My computer mouse pad says: "If you can't run with the Big Dogs, stay on the porch."
As goofy as it may sound, the "Big Dogs" of the investment world pray that the stock market crashes from time to time. Since "crash" is a little strong, the preferred euphemism for a minor downdraft is "correction."
Why is a correction a good thing? Because it lowers stock market values temporarily and offers opportunities to buy stocks and mutual fund shares at reduced values. When we take advantage of this opportunity, we are reducing the average cost of all the shares we happen to own. This is especially true if we have some shares that we bought on rising markets and at their recent peaks.
If you're a 401(k) investor, automatically depositing money every pay period, you are lucky because you don't have to think. It's dangerous when investors begin to think. We are sorely tempted to try to second guess what the market will do in the immediate future.
By comparison, staying the course and continuing to invest in stock mutual funds through those corrections will have been far more rewarding in the end.
If you're looking at your most recent retirement plan statement with some smug satisfaction, you might remind yourself about the fortitude required to continue buying during the dips. It may have been hard to appreciate during those dark days when you considered pulling the plug on your stocks, but you were buying low
and setting the stage for someday selling high. That day will come when you start nibbling away at your account to fund an eccentric personal retirement lifestyle.
So, looking forward to the next correction, when do we think it will happen? Pretty soon if history means anything.
A correction, by the way, is thought to be any decline of more than 5 percent. Since the S&P 500 has gained 23 percent in a nonstop march during the past four months, anyone could argue that a correction is now overdue.
Recent history includes the following corrections: June through July of 2009 saw a 7 percent drop lasting 29 days; a 5.6 percent drop in October of 2009 lasted 11 days; an 8.13 percent drop in January of 2010 lasted 21 days. The biggest was a 16 percent drop in July and August of 2010 lasting 70 days. On vacation at the time, I did my best to console readers with a column about the routine recurrence of the "summer doldrums."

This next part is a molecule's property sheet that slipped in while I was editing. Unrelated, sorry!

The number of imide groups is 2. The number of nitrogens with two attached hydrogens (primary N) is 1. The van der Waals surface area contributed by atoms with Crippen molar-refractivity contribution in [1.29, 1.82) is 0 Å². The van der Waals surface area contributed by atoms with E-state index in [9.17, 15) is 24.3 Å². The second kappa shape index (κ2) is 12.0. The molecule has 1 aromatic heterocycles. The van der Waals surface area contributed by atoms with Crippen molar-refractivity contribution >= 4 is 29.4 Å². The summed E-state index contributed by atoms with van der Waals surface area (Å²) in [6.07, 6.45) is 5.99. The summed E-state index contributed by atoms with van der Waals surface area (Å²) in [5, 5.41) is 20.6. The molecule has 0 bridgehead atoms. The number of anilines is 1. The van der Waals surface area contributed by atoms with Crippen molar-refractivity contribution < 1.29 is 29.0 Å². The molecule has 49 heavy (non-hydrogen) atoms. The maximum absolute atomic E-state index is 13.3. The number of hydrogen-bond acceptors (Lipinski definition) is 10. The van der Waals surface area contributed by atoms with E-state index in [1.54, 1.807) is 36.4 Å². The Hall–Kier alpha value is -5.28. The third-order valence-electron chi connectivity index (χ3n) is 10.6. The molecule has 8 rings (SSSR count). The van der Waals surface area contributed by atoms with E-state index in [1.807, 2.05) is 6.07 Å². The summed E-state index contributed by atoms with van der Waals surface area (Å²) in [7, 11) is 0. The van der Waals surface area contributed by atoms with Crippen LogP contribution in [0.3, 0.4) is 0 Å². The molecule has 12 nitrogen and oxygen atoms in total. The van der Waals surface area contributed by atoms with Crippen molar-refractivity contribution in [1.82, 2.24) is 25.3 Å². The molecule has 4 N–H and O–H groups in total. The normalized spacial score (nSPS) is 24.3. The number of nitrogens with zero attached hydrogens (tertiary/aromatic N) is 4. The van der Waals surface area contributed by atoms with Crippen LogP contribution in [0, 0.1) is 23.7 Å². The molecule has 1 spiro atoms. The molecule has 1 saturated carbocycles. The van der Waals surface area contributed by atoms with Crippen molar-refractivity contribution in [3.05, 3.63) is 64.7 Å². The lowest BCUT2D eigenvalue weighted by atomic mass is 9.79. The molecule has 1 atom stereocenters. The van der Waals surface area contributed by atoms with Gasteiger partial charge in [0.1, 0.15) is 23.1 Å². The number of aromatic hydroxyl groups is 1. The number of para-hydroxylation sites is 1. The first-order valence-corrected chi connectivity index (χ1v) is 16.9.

The point of reviewing this history is to prepare us for the inevitable. Corrections of any magnitude are more anxiety-provoking for those who were traumatized by the plunge of 2008/2009. Corrections can be especially frightening for those who are just tiptoeing back after having left the market and retreated into cash.
Getting back in can be a challenge. The answer for many is to invest a regular amount periodically -- a technique called "dollar cost averaging." This approach will automatically capitalize on the "dips" we described above as they repeat themselves going forward. On the whole, the market over time can be counted on to rise in value.
We need to hold the thought that there have been very few rolling 10-year periods that have not seen increases in market values -- especially when we add in paid dividends that were reinvested.
Through the looking glass, we can see that biting the bullet through periods of corrections is what we get paid to do.
The invisible hand of economic forces would never reward us if we were taking no risk. The "risk premium" we get to enjoy as investors is the annual extra seven or more percentage points, on average, that stocks and stock mutual funds can be expected to earn -- per year -- over the risk-free rewards of money market funds or short term debt.
Play with the Big Dogs, or stay on the porch? We can ask ourselves, "What would Warren Buffett do?"